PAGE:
By Miranda Reiman
Cattle genetics have made big improvements since the American Angus Association released its beef value ($B) index in 2004.
Often called “dollar beef,” it was one of the first tools to combine expected progeny differences (EPDs) for feedyard and carcass traits with economic measures.
At the time, the breed average was +$23.79, and $45.48 represented the top 1%.
“Now today, we’re three times that, or higher,” says cattle feeder Sam Hands of Triangle H, Garden City, Kan. “So, are the cattle really three times better?”
A recent demonstration project, cosponsored by the feedyard along with Gardiner Angus Ranch, Top Dollar Angus and Zoetis, found the resounding “yes” in a $215.47 difference between divergent groups of calves from registered Angus parents.
“High $B Angus outstrip low $B genetics with great consistency. However, we also recognize the importance of real-world comparisons,” say study authors in their summary report, “Field-Testing of $B in Purebred Angus Cattle.”
They created a Low $B group by purchasing older embryos in storage, and used current genetics from Gardiner Angus Ranch to provide High $B comparisons. Random recipient dams calved in a 44-day window in April and May 2015 and raised calves until late fall weaning. By June 2016 they were on feed at Triangle H.
“We were never told, ‘these are the superstars and these are the lesser achievers,’” Hands says, but he could see differences as marketing approached. “The better dollar-beef ($B) cattle were more efficient in reaching that end point quicker, and when they got done were just a little more expressive in their muscling.”
Harvested in three drafts at 0.5-inch backfat, the High $B group was nearly 16 days younger with 27 lb. greater carcass weight. On an age-constant basis, that advantage jumped to 56 lb.
“Not only did they finish quicker, but they also graded better,” Hands says, noting a $48.65/head feed and yardage savings for the higher performing group.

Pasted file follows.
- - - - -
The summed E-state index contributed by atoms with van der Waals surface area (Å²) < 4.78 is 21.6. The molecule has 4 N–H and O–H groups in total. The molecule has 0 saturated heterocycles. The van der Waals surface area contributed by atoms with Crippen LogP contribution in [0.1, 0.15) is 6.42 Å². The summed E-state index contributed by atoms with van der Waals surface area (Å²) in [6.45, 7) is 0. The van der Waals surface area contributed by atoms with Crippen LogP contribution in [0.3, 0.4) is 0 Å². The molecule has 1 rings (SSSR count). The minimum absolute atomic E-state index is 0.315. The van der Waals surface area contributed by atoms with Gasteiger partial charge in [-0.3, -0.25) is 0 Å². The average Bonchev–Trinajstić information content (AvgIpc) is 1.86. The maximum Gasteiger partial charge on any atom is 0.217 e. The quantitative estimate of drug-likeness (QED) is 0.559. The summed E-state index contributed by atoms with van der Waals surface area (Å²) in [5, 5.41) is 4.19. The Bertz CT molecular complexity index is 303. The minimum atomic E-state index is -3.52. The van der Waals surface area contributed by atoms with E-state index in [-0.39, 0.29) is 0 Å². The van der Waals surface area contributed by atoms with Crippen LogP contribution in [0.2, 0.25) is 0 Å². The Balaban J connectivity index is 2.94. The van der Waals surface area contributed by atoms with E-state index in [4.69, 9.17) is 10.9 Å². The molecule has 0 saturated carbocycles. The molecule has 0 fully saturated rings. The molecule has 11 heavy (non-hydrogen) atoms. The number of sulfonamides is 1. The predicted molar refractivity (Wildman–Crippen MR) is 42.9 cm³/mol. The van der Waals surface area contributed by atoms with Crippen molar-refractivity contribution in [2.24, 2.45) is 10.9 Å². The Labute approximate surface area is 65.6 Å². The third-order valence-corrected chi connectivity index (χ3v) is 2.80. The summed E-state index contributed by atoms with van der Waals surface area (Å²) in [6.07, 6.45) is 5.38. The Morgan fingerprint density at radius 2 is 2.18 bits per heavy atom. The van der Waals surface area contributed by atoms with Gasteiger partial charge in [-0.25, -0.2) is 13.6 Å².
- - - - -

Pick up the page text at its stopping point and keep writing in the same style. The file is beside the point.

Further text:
That’s exactly the answer Mark Gardiner was looking for.
“Our customers use the index a great deal and many retain ownership and go all the way through the U.S. Premium Beef system,” he says, suggesting a sole focus on weaning value ($W) is like “quitting football in the third quarter.”
The High $B cattle went 100% Certified Angus Beef ® (CAB®) brand and Prime, with 72% of the latter. The Low $B group made 52% CAB, 44% low Choice and 4% Select because, as the paper suggests, top management, health and nutrition let both groups shine.
“Feedlots don’t want a big surprise, so the more genetic guarantee we can provide, the more comfortable our feedyards are going to be in aggressively bidding on high-genetic Angus calves,” says Kenny Stauffer, Top Dollar Angus general manager. “Even if they have to pay more, in the end those calves produce greater profits for the cattle feeder.”
The pedigree $B varied $93.69, but that doubles in the “estimated breeding value” for progeny, to $187.38 (see table). The actual data bested that by more than $28, coming in at that $215.47.
“The EPDs and indexes are not just numbers on a page in a sale catalog; they’re very accurate tools that people can use,” Stauffer says.
Genomic predictions followed as expected, with an average GeneMax® Advantage™ Feeder score of 94 out of a 100-point scale for the High $B group, compared to 27 for the lower ones. The i50k test for yearling weight, carcass weight, marbling and ribeye showed the High $B cattle in the top 12.3% of the Angus breed, while the Low $B were in the bottom 12.5%.
The data points to all the advantages of selecting for more feedyard performance and carcass quality, yet many argue the cattle owner at harvest reaps all the benefits.
“The bulls we use are in the top 5% for dollar weaning ($W) also, but it’s very short-sighted to stop at that point,” Gardiner says. “Even if you sell at weaning, the guys that are buying those are not going to buy them again if they don’t perform in the feedlot and on the rail.”
Both groups were exactly the same in mature height though the High $B half were about 66 lb. heavier, and there was a $32.76 difference in the cow energy value ($EN), favoring the Low $B group.
Gardiner explains that having high-growth males automatically hurts the $EN figure. If a female is taking up too many resources, she’ll come up open—a clue she can’t perform in that nutritional scheme, he says.
The paper notes annual cow feed costs could be $65.52 higher for the better performing group. Subtracting that from the financial advantage of the progeny still gives the High $B nearly a $150-per-head advantage.
“We all want low-input cattle, but we sell outputs for a living,” Gardiner says. In the end, net profit favors the more productive, higher quality cattle.
“There’s not an Angus calf born out there that shouldn’t be destined to be efficient in the feedyard and hang up the value-added carcass on the rail,” he says.